That extra return stems from the use of the instruments in the private equity toolbox described above, but also from information asymmetries, from a certain degree of complexity and, above all, from an illiquidity premium. That’s because the bulk of the committed investor capital in private-market investments is typically locked in for many years. Selling during this period normally can only be done at a (usually substantial) discount to nominal value. The private equity asset class thus appears to many an investor to potentially entail higher risk. On the other hand, though, the illiquid, long-term nature of private-market assets helps investors to avoid panic selling during periods of stress and to refrain from wanting to time the market. This inherent disciplining attribute of private markets increases the chances of realizing the targeted extra return.

 

Illiquidity premium (2)

Private equity outperforms in times of weak stock markets

Excess return on private equity (annualized over three years)

Sources: Hamilton Lane, Kaiser Partner Privatbank

 

This excess return seems particularly valuable especially in today’s challenging investment climate. That’s because bonds currently bring neither a (real) yield nor stability to a portfolio. And although stocks are no longer completely overpriced in the wake of the recent correction, their expected returns for the next five and ten years are only in the mid-single-digit range. Private markets historically have delivered a handsome excess return precisely during such uninspiring times on public markets. The private markets asset class is also at a relative advantage in light of the elevated inflation rates today (and potentially also in the future) because returns on real assets and private equity have a much higher correlation to the rate of inflation than bonds and stocks do. Private-market assets have thus meant effective protection in past periods of rampant inflation.

 

Protection against inflation

Elevated inflation brings tailwinds

Average returns at different inflation rates (1999–2019)

Sources: Bloomberg, Hamilton Lane, Kaiser Partner Privatbank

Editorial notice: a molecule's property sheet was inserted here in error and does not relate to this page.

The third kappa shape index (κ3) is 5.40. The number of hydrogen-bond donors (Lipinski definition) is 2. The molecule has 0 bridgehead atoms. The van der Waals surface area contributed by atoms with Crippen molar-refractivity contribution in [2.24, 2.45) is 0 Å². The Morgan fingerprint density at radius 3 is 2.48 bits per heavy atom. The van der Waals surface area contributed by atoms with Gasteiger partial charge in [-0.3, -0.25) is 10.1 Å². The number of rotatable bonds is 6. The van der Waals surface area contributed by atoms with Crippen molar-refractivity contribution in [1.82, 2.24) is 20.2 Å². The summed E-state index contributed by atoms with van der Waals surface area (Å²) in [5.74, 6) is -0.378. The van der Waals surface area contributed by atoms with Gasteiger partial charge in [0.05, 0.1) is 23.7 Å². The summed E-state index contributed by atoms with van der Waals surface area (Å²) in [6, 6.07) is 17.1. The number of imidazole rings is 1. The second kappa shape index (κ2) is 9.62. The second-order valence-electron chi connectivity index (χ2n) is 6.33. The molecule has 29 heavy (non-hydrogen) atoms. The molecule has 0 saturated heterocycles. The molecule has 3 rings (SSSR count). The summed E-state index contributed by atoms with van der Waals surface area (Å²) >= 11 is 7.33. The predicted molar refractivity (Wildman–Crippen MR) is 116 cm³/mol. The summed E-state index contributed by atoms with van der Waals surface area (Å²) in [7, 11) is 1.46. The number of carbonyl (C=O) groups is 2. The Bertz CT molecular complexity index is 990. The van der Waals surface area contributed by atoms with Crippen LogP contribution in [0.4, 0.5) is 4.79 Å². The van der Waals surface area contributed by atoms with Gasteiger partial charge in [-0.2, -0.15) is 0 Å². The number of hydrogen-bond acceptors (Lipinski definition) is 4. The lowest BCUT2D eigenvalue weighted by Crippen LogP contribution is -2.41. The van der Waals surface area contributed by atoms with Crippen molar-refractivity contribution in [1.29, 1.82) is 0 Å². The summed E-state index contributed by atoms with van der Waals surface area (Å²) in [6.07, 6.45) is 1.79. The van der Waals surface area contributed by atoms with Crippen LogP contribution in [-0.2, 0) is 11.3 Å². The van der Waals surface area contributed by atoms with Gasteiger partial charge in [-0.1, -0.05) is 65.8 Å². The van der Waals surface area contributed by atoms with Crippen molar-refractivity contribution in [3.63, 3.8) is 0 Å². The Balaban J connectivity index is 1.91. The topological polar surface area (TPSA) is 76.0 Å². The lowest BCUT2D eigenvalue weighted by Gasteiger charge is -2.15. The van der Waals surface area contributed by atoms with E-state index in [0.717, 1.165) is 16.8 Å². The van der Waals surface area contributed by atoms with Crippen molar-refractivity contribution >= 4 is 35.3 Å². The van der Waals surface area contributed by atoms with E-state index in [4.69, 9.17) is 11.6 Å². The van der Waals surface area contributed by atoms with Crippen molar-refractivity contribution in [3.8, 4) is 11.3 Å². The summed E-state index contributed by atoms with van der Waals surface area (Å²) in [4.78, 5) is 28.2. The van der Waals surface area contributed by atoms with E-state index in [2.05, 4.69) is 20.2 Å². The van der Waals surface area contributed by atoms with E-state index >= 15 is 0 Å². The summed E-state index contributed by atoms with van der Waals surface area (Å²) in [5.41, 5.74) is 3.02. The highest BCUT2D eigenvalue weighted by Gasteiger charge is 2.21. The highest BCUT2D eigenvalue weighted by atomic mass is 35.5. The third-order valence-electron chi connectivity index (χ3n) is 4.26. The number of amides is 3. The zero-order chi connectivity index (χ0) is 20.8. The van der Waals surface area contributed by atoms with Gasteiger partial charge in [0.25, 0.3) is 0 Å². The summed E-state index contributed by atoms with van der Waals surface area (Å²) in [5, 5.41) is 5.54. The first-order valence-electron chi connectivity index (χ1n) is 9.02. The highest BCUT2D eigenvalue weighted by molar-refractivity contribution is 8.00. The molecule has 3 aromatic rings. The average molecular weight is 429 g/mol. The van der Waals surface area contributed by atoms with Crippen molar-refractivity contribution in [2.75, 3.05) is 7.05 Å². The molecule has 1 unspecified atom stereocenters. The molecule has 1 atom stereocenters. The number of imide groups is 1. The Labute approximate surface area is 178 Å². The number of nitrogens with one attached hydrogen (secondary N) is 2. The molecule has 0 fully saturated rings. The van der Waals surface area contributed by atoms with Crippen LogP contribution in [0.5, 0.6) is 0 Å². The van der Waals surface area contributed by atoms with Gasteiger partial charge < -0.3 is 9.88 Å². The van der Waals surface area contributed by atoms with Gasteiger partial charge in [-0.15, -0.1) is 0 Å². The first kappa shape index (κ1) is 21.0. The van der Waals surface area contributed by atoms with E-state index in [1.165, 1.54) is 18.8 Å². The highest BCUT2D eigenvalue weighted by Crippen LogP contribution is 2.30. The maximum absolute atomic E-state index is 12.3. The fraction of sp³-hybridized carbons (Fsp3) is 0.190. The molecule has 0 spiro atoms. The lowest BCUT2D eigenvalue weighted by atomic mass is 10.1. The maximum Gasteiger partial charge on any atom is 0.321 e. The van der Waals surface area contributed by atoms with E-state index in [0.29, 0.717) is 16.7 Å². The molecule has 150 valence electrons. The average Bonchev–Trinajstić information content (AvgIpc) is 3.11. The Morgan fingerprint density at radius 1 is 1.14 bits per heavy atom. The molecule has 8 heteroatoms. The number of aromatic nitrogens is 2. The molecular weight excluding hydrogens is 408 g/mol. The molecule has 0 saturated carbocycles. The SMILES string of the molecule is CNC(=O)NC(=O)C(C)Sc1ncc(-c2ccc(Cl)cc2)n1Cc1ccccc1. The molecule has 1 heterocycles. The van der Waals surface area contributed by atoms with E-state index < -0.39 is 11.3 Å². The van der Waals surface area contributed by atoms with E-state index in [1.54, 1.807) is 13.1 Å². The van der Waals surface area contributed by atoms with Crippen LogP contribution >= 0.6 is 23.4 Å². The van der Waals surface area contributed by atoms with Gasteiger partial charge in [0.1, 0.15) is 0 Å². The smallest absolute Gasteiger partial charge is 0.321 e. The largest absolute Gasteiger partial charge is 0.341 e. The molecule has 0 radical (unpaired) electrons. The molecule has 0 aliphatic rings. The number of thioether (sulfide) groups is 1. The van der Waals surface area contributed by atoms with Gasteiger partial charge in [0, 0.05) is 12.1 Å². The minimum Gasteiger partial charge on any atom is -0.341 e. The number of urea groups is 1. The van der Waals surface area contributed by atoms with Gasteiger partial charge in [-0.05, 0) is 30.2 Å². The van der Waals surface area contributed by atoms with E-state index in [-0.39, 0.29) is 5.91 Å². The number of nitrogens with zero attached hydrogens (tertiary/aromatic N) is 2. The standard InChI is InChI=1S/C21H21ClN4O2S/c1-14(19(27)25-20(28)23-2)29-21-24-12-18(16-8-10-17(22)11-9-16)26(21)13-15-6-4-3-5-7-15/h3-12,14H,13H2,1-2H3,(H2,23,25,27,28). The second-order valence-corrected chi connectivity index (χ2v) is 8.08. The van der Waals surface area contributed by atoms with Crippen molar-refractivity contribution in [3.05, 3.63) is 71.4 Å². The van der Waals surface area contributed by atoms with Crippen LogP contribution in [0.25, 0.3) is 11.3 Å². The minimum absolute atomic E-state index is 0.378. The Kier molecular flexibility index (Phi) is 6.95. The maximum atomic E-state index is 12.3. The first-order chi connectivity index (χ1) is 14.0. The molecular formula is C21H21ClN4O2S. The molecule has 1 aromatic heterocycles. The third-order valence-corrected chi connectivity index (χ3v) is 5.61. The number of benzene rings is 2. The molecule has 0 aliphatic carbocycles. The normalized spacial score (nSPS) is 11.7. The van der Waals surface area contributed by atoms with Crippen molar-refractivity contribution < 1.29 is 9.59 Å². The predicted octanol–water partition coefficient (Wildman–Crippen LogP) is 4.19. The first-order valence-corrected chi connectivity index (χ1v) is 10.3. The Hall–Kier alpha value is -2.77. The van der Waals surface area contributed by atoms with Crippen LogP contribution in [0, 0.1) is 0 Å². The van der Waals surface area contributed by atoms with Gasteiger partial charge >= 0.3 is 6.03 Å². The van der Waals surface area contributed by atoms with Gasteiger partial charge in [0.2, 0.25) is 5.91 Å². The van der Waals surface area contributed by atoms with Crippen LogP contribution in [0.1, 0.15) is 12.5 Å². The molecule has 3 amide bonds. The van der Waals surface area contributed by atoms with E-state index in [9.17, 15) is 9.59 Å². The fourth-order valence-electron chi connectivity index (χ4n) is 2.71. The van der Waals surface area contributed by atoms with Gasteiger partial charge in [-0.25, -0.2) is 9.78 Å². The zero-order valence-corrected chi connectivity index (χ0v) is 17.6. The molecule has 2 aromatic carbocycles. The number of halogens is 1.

Challenge and (your) chance

Investors who wish to profit from the many benefits of private markets are confronted with various challenges, however. Carefully selecting the right investment funds, for instance, is a crucial key to success particularly in the private equity sector because there is a huge performance differential there between “good” and “bad” managers (in contrast to public equity markets). Only those investors who consistently select funds that generate above-average returns (ideally ranking in the first or second performance quartile) number among the winners in the long run. Accomplishing that requires not only the ability to gain access to the best managers, but also considerable capacity to perform due diligence. Moreover, a private markets portfolio geared to the long term should be diversified across different dimensions (strategies, sectors, geography, investment duration). Capital commitments must be made for multi-year terms, and capital calls and commitments by and to different private equity funds must constantly be managed. All of that requires professional expertise and entails a lot of administrative work. But arguably the biggest investment obstacle to date – even for wealthy private clients – has been the very high minimum investment volume needed to participate in the performance potential of private equity and the like because top-tier managers normally charge an admission of USD 10 million or more when they take new investors on board.

 

The good ones go into the pot, the bad ones go into your crop

Wide performance dispersion between private equity managers

Performance quartiles of buyout funds by investment year

Sources: Hamilton Lane, Kaiser Partner Privatbank

 

The possibilities created by digitalization enable the barriers to investment described above to be lowered nowadays. It’s not for nothing that there’s lots of talk about the “democratization” of private markets these days. Kaiser Partner Privatbank has developed an innovative offering that enables clients to gain diversified exposure to private markets with a low minimum investment amount. This offering gives our clients more than just access to the best managers. In addition to taking over all of the administrative tasks as a matter of course, our private markets mandate comprises a customized solution that also includes financing or monetization of the investment. Last but not least, our offering also includes access to a secondary market. Our service therefore makes private markets not just accessible, but also (semi-)liquid for existing and new clients. More return for less risk – Kaiser Partner Privatbank opens this performance prospect to existing and new clients through its private markets mandate.

 

More return…

…for less risk

Return and risk for mixed portfolios (1995–2020)

Sources: Hamilton Lane, Kaiser Partner Privatbank

 

Oliver Hackel, CFA Senior Investment Strategist